176 F.3d 898
UNITED STATES of America, Plaintiff-Appellee,
Larry CALDWELL, Defendant-Appellant.
United States Court of Appeals,
Argued March 17, 1999.
Decided May 18, 1999.
Charles P. Wisdom, Jr. (argued), R. Michael Murphy (briefed), Asst. U.S. Attorneys, Lexington, KY, for Plaintiff-Appellee.
C. Mark Pickrell (argued and briefed), Nashville, TN, Larry Caldwell, London, KY, for Defendant-Appellant.
Before: JONES, CONTIE, and MOORE, Circuit Judges.
MOORE, Circuit Judge.
Larry Caldwell was convicted of knowingly and intentionally manufacturing marijuana in violation of 21 U.S.C. § 841(a)(1), and of possession of a firearm by a felon in violation of 18 U.S.C. § 922(g)(1). Caldwell argues on appeal that the district court impermissibly broadened the indictment by instructing the jury that it did not have to find that Caldwell manufactured the specific quantity of marijuana indicated in the indictment. We disagree and AFFIRM Caldwell's conviction.
Three Kentucky State Police troopers, Smith, Russell, and Griffith, responding to a complaint about a possible abduction, paid a visit to Caldwell at his mobile home in the War Branch area of Leslie County, Kentucky, on June 19, 1995. They had been referred to this residence by Caldwell's sister-in-law. When they arrived, Caldwell was sitting in the doorway of the home. After a brief cordial discussion, Caldwell invited the troopers into the home. One of the troopers remained outside. Once inside, Smith asked Caldwell if he had any firearms present. Caldwell, who was sitting on a bed, replied in the affirmative, and reached under the mattress. Smith told Caldwell to stop and then retrieved a gun from under the mattress where Caldwell had been reaching. It was a .22 caliber Smith & Wesson revolver. The troopers then briefly searched the home.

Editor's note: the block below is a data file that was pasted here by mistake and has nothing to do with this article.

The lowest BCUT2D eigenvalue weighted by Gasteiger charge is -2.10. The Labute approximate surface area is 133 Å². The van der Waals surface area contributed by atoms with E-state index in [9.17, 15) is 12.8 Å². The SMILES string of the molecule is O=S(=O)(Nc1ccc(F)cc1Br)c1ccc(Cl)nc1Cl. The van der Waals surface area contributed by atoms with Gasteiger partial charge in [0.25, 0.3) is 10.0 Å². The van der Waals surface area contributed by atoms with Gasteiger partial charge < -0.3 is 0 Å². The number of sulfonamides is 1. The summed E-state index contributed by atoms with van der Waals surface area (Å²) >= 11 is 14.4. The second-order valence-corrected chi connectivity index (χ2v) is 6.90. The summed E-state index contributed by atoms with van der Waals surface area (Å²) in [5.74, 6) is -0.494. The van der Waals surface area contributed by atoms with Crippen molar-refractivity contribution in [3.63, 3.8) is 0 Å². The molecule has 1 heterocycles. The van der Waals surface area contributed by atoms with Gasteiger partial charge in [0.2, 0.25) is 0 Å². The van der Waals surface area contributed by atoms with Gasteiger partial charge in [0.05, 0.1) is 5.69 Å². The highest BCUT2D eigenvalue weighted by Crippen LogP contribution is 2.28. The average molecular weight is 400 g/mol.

While waiting outside, Griffith noticed some odd-colored plants nearby. Upon inspection, he determined that they were marijuana plants. He informed Smith and Russell. After finding a few more marijuana plants, they placed Caldwell under arrest and informed him of his rights. Finally, upon departing the area, the troopers noticed a large grouping of plants, which they also identified as marijuana. Trooper Griffith estimated the final count of plants to be in the neighborhood of 1,500.
In August 1995, Caldwell was indicted on three counts. Count One charged Caldwell with growing and producing marijuana in violation of 21 U.S.C. § 841(a)(1). Count Two charged Caldwell with being a felon in possession of a firearm in violation of 18 U.S.C. § 922(g)(1). Count Three, which was later dismissed upon oral motion of the government, see J.A. at 28, charged Caldwell with using and carrying a firearm during and in relation to a drug crime in violation of 18 U.S.C. § 924(c)(1).
A jury convicted Caldwell on Counts One and Two, and the district judge sentenced him to 120 months in prison. Caldwell filed a timely notice of appeal. We have jurisdiction to hear Caldwell's appeal under 28 U.S.C. § 1291.
Caldwell argues that the district court impermissibly broadened the indictment under Count One in its instructions to the jury. Count One charged that Caldwell:
did knowingly and intentionally manufacture, that is, grow and produce, more than 1000 plants of marijuana, a Schedule I non-narcotic controlled substance as listed under Title 21, United States Code, Section 812; all in violation of Title 21, United States Code, Section 841(a)(1).
J.A. at 11 (emphasis added). In the district court's instructions to the jury, however, the court stated:
In the indictment, it is alleged that a particular amount or quantity of marijuana was being manufactured, or grown and produced, by the defendant. In order for you to find the defendant guilty of this charge, the evidence in the case need not establish that the exact amount or quantity of marijuana was as alleged in the indictment, but only that any amount or quantity of marijuana was, in fact, being manufactured, grown or produced by the defendant.